In India, it’s odd for a man over 40 to not complain about his weak knee. But our guide was an exception. He didn’t climb uphill, he galloped. And he had been a tour guide for the last 25 years.
With that wowing thought in the back of my mind, I stepped up my pace as we climbed the Shola peak in Thekkady. It wasn’t much of a climb since the jeep had covered most of the distance and the height. We only had to walk over some muddy rocks that blocked our way to the top.
I stood at the top point of the peak and looked around to a panoramic view of the Shola forest. Spanning well beyond my range of view, I saw not a single yellowing grass, not even a tiny patch of parched land.
Trees grew taller than I had ever imagined they grow. The distant mist clouded our view, but from what our guide told us, the trees sway to pull in the clouds so they remain within the forest. That’s why the land gets continuous rainfall and never loses freshness.
I looked on, and on, and on, but couldn’t get enough. There’s something mesmerising about green. Coupled with a gentle breeze that gushes its way through dense trees, rustling the leaves, it injects oxygen into the onlooker.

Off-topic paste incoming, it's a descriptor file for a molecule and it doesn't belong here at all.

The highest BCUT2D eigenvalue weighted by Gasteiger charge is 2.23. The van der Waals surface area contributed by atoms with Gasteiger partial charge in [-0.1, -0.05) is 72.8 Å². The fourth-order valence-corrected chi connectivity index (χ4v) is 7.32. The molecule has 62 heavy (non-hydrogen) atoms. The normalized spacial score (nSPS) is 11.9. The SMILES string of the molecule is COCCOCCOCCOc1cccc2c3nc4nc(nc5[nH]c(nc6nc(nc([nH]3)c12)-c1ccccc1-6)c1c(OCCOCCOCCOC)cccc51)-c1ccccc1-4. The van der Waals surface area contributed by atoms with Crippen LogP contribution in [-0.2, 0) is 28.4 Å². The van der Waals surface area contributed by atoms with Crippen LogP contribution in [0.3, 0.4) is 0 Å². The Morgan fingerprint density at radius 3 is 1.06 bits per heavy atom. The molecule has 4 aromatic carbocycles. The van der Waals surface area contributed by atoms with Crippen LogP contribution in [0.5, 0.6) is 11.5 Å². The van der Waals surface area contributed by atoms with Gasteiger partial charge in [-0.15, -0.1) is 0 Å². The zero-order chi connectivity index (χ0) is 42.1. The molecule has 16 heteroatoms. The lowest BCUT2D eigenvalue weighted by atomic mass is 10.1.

The hills felt alive, infecting everything around it as well. From the top, I climbed downhill on the opposite side. The further I went, the chillier it became. And the chillier it became, the more I could take in. I looked behind and the very mountain I had climbed down from now began to loom over me.
I trotted on towards the thin-falling waterfall in the distance. On my right were a herd of deer, and on my left was a well-paved tyre track. A couple of experienced local boys walked ahead of me, feeding my jealousy.
I was a tiny speck in a universe that grew greener each day. And staring at it, nothing mattered. Nothing except the streaming life that engulfed me. And at that moment, I was the most alive I had ever been and became one with wildlife.